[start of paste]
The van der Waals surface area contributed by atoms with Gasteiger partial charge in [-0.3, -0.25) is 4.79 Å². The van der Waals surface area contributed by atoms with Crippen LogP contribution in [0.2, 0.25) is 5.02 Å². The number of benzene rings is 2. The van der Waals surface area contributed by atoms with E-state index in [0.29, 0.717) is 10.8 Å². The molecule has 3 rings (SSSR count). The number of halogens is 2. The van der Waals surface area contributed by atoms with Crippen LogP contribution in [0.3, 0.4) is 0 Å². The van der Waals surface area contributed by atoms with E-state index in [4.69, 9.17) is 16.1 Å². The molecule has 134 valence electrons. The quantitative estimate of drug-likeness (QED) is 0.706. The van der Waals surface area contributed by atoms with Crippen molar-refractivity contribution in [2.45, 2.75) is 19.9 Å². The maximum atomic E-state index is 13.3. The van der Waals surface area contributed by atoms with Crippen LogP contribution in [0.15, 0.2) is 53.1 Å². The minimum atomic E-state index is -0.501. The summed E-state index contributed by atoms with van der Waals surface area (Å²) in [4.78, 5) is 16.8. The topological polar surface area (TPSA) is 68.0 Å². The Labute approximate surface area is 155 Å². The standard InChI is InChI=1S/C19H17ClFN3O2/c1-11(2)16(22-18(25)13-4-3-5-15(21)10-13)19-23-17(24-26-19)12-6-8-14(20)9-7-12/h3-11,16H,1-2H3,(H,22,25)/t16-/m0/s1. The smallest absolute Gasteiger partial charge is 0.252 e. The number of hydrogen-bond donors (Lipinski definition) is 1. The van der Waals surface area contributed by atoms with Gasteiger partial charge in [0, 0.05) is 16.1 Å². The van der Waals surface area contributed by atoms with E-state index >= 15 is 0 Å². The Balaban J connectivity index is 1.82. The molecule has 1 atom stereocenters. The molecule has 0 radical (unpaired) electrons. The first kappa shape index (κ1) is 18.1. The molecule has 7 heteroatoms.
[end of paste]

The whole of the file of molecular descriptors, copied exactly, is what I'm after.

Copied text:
The van der Waals surface area contributed by atoms with Gasteiger partial charge in [-0.3, -0.25) is 4.79 Å². The van der Waals surface area contributed by atoms with Crippen LogP contribution in [0.2, 0.25) is 5.02 Å². The number of benzene rings is 2. The van der Waals surface area contributed by atoms with E-state index in [0.29, 0.717) is 10.8 Å². The molecule has 3 rings (SSSR count). The number of halogens is 2. The van der Waals surface area contributed by atoms with Crippen LogP contribution in [0.3, 0.4) is 0 Å². The van der Waals surface area contributed by atoms with E-state index in [4.69, 9.17) is 16.1 Å². The molecule has 134 valence electrons. The quantitative estimate of drug-likeness (QED) is 0.706. The van der Waals surface area contributed by atoms with Crippen molar-refractivity contribution in [2.45, 2.75) is 19.9 Å². The maximum atomic E-state index is 13.3. The van der Waals surface area contributed by atoms with Crippen LogP contribution in [0.15, 0.2) is 53.1 Å². The minimum atomic E-state index is -0.501. The summed E-state index contributed by atoms with van der Waals surface area (Å²) in [4.78, 5) is 16.8. The topological polar surface area (TPSA) is 68.0 Å². The Labute approximate surface area is 155 Å². The standard InChI is InChI=1S/C19H17ClFN3O2/c1-11(2)16(22-18(25)13-4-3-5-15(21)10-13)19-23-17(24-26-19)12-6-8-14(20)9-7-12/h3-11,16H,1-2H3,(H,22,25)/t16-/m0/s1. The smallest absolute Gasteiger partial charge is 0.252 e. The number of hydrogen-bond donors (Lipinski definition) is 1. The van der Waals surface area contributed by atoms with Gasteiger partial charge in [0, 0.05) is 16.1 Å². The van der Waals surface area contributed by atoms with E-state index >= 15 is 0 Å². The Balaban J connectivity index is 1.82. The molecule has 1 atom stereocenters. The molecule has 0 radical (unpaired) electrons. The first kappa shape index (κ1) is 18.1. The molecule has 7 heteroatoms.